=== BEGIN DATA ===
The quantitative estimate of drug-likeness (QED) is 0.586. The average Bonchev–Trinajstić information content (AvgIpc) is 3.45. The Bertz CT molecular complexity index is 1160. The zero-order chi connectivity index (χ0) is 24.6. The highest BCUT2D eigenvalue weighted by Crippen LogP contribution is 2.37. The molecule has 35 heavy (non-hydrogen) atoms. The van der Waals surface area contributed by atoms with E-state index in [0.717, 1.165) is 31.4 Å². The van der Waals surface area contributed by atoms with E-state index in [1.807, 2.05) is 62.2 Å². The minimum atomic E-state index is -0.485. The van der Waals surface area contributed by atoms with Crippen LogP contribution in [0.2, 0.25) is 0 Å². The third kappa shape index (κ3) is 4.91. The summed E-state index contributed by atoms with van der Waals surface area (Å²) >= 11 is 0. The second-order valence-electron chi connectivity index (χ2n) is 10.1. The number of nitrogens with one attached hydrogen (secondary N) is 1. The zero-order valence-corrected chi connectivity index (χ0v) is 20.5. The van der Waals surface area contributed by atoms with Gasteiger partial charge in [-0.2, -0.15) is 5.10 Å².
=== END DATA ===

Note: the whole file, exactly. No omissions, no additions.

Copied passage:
The quantitative estimate of drug-likeness (QED) is 0.586. The average Bonchev–Trinajstić information content (AvgIpc) is 3.45. The Bertz CT molecular complexity index is 1160. The zero-order chi connectivity index (χ0) is 24.6. The highest BCUT2D eigenvalue weighted by Crippen LogP contribution is 2.37. The molecule has 35 heavy (non-hydrogen) atoms. The van der Waals surface area contributed by atoms with E-state index in [0.717, 1.165) is 31.4 Å². The van der Waals surface area contributed by atoms with E-state index in [1.807, 2.05) is 62.2 Å². The minimum atomic E-state index is -0.485. The van der Waals surface area contributed by atoms with Crippen LogP contribution in [0.2, 0.25) is 0 Å². The third kappa shape index (κ3) is 4.91. The summed E-state index contributed by atoms with van der Waals surface area (Å²) >= 11 is 0. The second-order valence-electron chi connectivity index (χ2n) is 10.1. The number of nitrogens with one attached hydrogen (secondary N) is 1. The zero-order valence-corrected chi connectivity index (χ0v) is 20.5. The van der Waals surface area contributed by atoms with Gasteiger partial charge in [-0.2, -0.15) is 5.10 Å².